Decorum Explores: World of Wedgwood

This year Christmas came early for Decorum, in the form of a visit to the newly opened World of Wedgwood in Stoke-on-Trent.

decorum times world of wedgwood 6

In the past few months we have worked closely with Wedgwood on the Wedgwood Home Fabrics and Wallcoverings collection by Blendworth, officially launched at Decorex International in September. Having gained insight into the brand and fallen in love with its archive, we jumped at the opportunity to visit the newly opened brand experience, bringing to life Wedgwood’s 250 years in the British ceramics industry.

Our visit started with – courtesy of Chris, Wedgwood’s Group Business Development Director – a tour of Wedgwood’s new office space and its thriving design studio. We were privileged to see the collections launching in 2016 and while we can’t share any details we can reveal that they present a striking and contemporary creative direction for Wedgwood.

decorum times world of wedgwood 2

We explored the brand’s museum which is home to the Wedgwood Collection, one of the most important ceramic collections in the world. It presents the illustrious history of the brand, from its beginnings with Josiah Wedgwood revolutionising the ceramics industry, through its global expansion, to today’s wealth of designs and collaborations. Among the tour’s highlights were the discovery that Josiah Wedgwood was the grandfather of Charles Darwin, seeing tens if not hundreds of trials for developing their famous Jasperware, as well as seeing the Frog service, a 50-person set intended for dinner and dessert, featuring a total of 1222 views of British landscapes, antiquities and gardens. The set was created especially for the Empress Catherine II of Russia.

decorum times world of wedgwood 3

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Following the museum visit, we entered the Wedgwood factory, which was the most enlightening part of our experience. Here we discovered the labour-intense process of creating Wedgwood ceramics, involving hours of craftsmanship from Wedgwood’s skilled artisans. Casting, figure making, pattern decorating, hand painting, ornamentation and gilding are only a few of the techniques honed at Wedgwood. For me the most captivating was the precision of craftsmen hand painting and gilding individual plates and cups as well as creating Jasperware pieces with carefully cut and placed relief decorations.

decorum times world of wedgwood factory

decorum times world of wedgwood factory 2

We also had a chance to test ourselves at the potter’s wheel, throwing our very own vases – it was a great fun, yet even creating a simple design like ours required detailed instructions from the Wedgwood potters who showed great focus and skill.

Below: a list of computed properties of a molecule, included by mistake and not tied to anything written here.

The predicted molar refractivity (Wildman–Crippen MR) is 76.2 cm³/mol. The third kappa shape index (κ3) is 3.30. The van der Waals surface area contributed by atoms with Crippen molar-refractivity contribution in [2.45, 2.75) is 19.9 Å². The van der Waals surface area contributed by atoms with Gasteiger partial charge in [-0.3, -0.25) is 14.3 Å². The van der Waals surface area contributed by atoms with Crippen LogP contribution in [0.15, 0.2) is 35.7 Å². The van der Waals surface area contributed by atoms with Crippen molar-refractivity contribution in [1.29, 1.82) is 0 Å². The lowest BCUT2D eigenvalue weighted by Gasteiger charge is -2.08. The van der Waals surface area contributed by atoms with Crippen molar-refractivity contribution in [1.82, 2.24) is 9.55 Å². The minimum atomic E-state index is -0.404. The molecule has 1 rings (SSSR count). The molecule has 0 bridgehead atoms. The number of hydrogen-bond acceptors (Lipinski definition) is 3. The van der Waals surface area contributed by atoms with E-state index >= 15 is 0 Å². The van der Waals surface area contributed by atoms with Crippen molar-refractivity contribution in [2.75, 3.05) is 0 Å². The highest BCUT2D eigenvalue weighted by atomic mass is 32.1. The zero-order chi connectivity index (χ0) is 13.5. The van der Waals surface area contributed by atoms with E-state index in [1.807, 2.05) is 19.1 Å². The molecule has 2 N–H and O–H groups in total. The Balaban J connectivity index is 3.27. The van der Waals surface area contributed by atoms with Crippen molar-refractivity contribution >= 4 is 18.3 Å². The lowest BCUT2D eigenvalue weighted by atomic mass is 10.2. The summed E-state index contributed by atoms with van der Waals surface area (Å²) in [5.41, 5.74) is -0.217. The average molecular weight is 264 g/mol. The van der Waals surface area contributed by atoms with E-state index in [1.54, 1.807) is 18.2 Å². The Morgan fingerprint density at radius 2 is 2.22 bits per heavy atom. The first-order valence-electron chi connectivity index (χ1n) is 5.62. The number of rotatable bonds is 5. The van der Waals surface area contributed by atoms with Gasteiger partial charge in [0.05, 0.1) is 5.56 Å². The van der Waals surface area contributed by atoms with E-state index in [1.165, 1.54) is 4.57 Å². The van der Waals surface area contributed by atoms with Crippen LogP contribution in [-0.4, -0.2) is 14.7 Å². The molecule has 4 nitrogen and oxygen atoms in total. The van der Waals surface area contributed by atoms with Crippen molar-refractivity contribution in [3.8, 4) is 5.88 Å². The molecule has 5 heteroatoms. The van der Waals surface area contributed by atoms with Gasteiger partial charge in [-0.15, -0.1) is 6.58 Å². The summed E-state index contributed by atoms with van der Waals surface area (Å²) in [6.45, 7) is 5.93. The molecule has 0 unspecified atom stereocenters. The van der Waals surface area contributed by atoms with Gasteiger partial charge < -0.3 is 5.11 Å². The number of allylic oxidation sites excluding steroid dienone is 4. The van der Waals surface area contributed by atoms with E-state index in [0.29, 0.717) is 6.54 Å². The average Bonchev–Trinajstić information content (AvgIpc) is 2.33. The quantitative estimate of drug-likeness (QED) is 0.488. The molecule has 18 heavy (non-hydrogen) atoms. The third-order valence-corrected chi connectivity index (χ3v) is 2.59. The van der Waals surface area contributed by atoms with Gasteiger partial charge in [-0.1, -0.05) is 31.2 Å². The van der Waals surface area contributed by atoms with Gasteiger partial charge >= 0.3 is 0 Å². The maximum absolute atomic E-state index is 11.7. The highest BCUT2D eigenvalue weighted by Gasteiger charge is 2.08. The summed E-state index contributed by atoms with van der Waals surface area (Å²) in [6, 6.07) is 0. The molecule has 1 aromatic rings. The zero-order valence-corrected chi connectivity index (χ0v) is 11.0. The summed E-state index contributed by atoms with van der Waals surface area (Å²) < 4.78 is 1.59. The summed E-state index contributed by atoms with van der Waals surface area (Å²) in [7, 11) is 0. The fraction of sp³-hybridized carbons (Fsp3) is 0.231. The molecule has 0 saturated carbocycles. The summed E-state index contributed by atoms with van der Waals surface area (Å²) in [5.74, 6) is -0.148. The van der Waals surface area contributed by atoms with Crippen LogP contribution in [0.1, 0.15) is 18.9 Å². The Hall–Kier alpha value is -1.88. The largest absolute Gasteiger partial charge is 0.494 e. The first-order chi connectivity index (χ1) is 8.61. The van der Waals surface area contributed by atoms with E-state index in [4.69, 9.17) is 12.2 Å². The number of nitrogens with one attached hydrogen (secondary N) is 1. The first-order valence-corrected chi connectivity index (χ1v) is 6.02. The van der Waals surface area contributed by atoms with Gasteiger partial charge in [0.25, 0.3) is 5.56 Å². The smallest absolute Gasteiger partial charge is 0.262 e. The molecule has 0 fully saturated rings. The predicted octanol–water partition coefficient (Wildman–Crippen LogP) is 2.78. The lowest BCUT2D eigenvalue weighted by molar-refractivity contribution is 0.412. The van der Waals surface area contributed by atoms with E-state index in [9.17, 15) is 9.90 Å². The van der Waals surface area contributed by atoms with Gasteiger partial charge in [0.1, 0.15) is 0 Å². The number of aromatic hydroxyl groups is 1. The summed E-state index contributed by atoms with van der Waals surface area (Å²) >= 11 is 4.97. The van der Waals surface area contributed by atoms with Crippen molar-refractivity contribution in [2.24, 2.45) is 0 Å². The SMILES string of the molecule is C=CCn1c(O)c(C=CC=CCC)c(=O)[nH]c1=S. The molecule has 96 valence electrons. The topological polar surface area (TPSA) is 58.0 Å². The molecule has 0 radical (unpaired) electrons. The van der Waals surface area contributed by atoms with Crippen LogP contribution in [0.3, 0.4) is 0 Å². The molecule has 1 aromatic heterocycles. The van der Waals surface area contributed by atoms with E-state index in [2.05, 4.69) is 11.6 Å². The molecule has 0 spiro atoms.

decorum times world of wedgwood potter wheel

Our day at the World of Wedgwood had an exquisite finale with an afternoon tea at the newly opened Tea Room. We can confirm that the teas and food were as delicious as the interiors were beautiful! We had the pleasure of sharing our afternoon tea with Chris from Wedgwood, gaining further insight into the company, its plans for 2016 and beyond. We’re already looking forward to seeing the Wedgwood Home collection launch at Maison et Objet in January and to working on the second collection of fabrics and wallcoverings developed in collaboration with Blendworth later next year.

decorum times world of wedgwood tea room

decorum times world of wedgwood tea room 2

If you’re passionate about design, love ceramics and heritage and are simply after a wonderful day out, make sure you book your tickets to World of Wedgwood immediately – it’s a perfect Christmas gift!

Little Luxuries: Rebecca’s Christmas Wishlist

I always have a wishlist on the go, but Christmas is the perfect opportunity to dream a little bigger. This year I’m asking Santa for a selection of luxurious accessories inspired by this season’s trend for warm metallics.

Stocking Fillers:

A must-have for anyone who rejects Kindles for the joy of leafing through the pages of a traditional book, ‘The Bookworm’ is Tom Dixon’s range of six bookmarks in etched brass. Including a fountain pen, a magnifying glass and a finger pointer, my favourite is this delicate quill. It would be perfect twinned with a  great design book or to glam up some book tokens.